WTO Urged to Hold Guatemalan Government Accountable for Maquila Abuses

A WTO review of Guatemala's trade policies has prompted international labour
to spotlight that government's total failure to uphold freedom of
association and the right to bargain collectively.

In a letter to WTO General Secretary Mike Moore, the Brussels-based
International Textile, Garment and Leather Workers Federation (ITGLWF) drew
attention to the notorious conflict at twin Korean-owned garment plants,
Choishin and Cimatextiles, which produce for export to the United States.

Last July, workers at the two plants attempted to organise workplace unions
under the umbrella of the union federation FESTRAS. Since then, actions by
management have included inciting non-union workers to commit violence, to
the point where the lives of union supporters may be at risk if they go to
work; failing to take disciplinary measures against workers guilty of such
violence; bribing workers to resign from the union or securing letters of
resignation from union members under duress; and threatening leaders with

ITGLWF General Secretary Neil Kearney said that such gross violations of the
right to organise demonstrate clearly the need for a social dimension to
trade and the need to hold the government of Guatamala to account.

The WTOs monitoring mechanism is intended to encourage governments to
fulfill the commitments they have entered into at the WTO, including the
commitment of all members to respect core labour standards, which was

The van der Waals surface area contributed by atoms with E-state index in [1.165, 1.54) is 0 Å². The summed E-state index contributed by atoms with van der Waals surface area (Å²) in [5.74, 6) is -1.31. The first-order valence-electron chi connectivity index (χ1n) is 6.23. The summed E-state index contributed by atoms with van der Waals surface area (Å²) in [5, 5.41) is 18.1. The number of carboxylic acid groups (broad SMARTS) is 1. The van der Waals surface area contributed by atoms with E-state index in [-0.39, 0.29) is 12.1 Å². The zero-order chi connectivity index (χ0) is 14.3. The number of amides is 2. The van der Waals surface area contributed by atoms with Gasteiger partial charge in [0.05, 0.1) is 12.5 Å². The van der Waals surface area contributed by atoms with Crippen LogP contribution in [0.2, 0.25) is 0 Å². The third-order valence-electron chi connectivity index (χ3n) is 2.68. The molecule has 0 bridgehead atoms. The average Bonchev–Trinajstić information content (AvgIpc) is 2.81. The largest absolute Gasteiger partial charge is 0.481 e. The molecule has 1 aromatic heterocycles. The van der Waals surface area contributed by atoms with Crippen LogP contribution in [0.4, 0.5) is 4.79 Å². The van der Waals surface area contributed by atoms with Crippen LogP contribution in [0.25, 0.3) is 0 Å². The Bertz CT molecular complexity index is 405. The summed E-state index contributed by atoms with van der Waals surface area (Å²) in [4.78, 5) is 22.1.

reaffirmed at the WTO Ministerial Meeting in Qatar. Mr. Kearney urged the
WTO to use this opportunity to put pressure on the government of Guatemala
to live up to that pledge.

The Choishin/Cimatextiles case also featured in a scathing report by the
International Confederation of Trade Unions, released to coincide with the
Trade Policy Review of Guatemala. The report condemns governmental apathy
and inaction in the face a worsening trend of harassment, violence and
murder against unions and their members.

Guatemalas maquila sector in particular is notorious for anti-union
behaviour, to such an extent that there are currently no collective
agreements between employers and any of the more than 80,000 workers in this
sector. It is common practice for factories to close down shortly after the
formation of a union, and move production elsewhere, says the ICFTU report.

The WTO Review is taking place from 16 to 18 January in Geneva.


The International Textile, Garment and Leather Workers Federation is an
International Trade Secretariat bringing together 225 affiliated
organisations in 110 countries with a combined membership of 10 million

For more information, contact: Neil Kearney (General Secretary) at
32/475932487 (mobile) or ITGLWF Secretariat at tel: 32/2/512.2606, fax:
32/2/512.0904 or office@itglwf.org

AMP Section Name:Labor
  • 110 Trade Justice
  • 116 Human Rights
  • 204 Manufacturing

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